A number of major institutions, including the International Monetary Fund, have recently warned about the risks of an overvalued Canadian housing market. The latest to add its voice to the chorus was the Bank of Canada, which estimates prices of residential properties to be 10-30% overvalued.
However, overvaluation can continue for a long period of time and is not normally a sufficient condition for a market correction. Let’s take a look at possible triggers for a correction in housing prices and some companies to avoid should it happen.
Are we facing a bubble in the Canadian housing market?
Charles Kindleberger, describes in his famous book Manias, Panics and Crashes the typical events leading to a bubble and eventually to a crash in financial asset prices. Here is a short summary.
The chain of events leading to a bubble is normally initiated by an exogenous event (like super low interest rates for an extended period or abnormally high oil prices) creating opportunities for profit. At this point banks and other lenders get involved with aggressive lending, leading to further price increases and speculation which develops its own momentum and culminate in investor “euphoria”.
Eventually asset prices become removed from realistic values, prompting nimble investors to take profits and sell out. Prices start to level off, convincing more investors to leave the scene. That leads to further price declines, possibly accompanied by the financial failure of a high profile lender or leveraged investor or the revelation of large scale fraudulent activity. Further prices declines may result in a stampede to exit often leading to disorderly liquidation.
A full analysis of the Canadian housing market conditions against the Kindleberger template would take more space than I have here, but it is probably fair to say that a number of corresponding “bubble” conditions are evident in the housing market especially in the regional hot spots of Toronto, Calgary, and Vancouver.
Which factors can trigger a correction?
Two exogenous factors that have positively impacted the demand for housing over the past few years, namely low interest rates and high commodity prices, may not be supporting factors for much longer.
Commodity prices and production, which influence a sizable proportion of the Canadian economy, have been in decline for some time now. This is well illustrated by the Bank of Canada commodity price index, weighted according to 24 Canadian produced commodities, which has declined by 28% over the past six months. Apart from oil, other commodity prices such as precious metals and coal are also in a declining phase. Lower commodity prices will eventually impact employment and income with a negative outcome for housing demand.
Mortgage rates are key determinants of housing affordability and demand and although there are few signs that interest rates will rise any time soon, it will eventually normalize. A simple illustration – for a 1% increase in mortgage rates from current levels, the monthly payment on a loan, amortized over 25 years, will increase by 11%. Home buyers and speculators will anticipate interest rate movements well in advance and adjust their behavior accordingly.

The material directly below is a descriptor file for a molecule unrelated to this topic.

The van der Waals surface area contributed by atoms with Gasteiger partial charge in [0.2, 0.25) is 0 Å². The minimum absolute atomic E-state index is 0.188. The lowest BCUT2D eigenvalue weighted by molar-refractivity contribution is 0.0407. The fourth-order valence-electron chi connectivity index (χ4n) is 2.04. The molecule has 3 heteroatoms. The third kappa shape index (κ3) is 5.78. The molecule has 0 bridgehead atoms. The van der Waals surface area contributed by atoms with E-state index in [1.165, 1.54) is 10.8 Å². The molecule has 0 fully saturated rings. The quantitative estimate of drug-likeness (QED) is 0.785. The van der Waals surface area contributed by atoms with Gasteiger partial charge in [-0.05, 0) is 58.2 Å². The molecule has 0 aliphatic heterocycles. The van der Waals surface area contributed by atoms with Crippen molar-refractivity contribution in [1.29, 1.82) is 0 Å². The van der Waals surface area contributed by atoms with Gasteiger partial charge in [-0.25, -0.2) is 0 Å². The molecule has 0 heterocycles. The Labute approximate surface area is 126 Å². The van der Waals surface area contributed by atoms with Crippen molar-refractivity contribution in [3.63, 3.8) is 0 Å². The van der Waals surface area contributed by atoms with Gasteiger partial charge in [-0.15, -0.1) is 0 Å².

Companies to avoid if the correction happens
The obvious stocks to avoid during a house market correction are the pure mortgage lenders such as Home Capital Group Inc (TSX: HCG), mortgage insurers such as Genworth MI Canada Inc (TSX: MIC) and real estate investment trusts focused on multi-family housing such as Boardwalk REIT (TSX: BEI.UN) and Canadian Apartment Properties REIT (TSX: CAR.UN).
Although the large Canadian banks are better diversified with a variety of income streams and fairly conservative and well protected home loan books, all will be impacted by a sharp correction in the housing market. However, banks without a meaningful international profit center and with large portions of their loan books extended into the domestic housing market such as Canadian Imperial Bank of Commerce (TSX: CM)(NYSE: CM) and National Bank of Canada (TSX: NA) will probably be impacted most by such a correction.
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This article represents the opinion of the writer, who may disagree with the “official” recommendation position of a Motley Fool premium service or advisor. We’re Motley! Questioning an investing thesis — even one of our own — helps us all think critically about investing and make decisions that help us become smarter, happier, and richer, so we sometimes publish articles that may not be in line with recommendations, rankings or other content.
Fool contributor Deon Vernooy, CFA has no position in any stocks mentioned.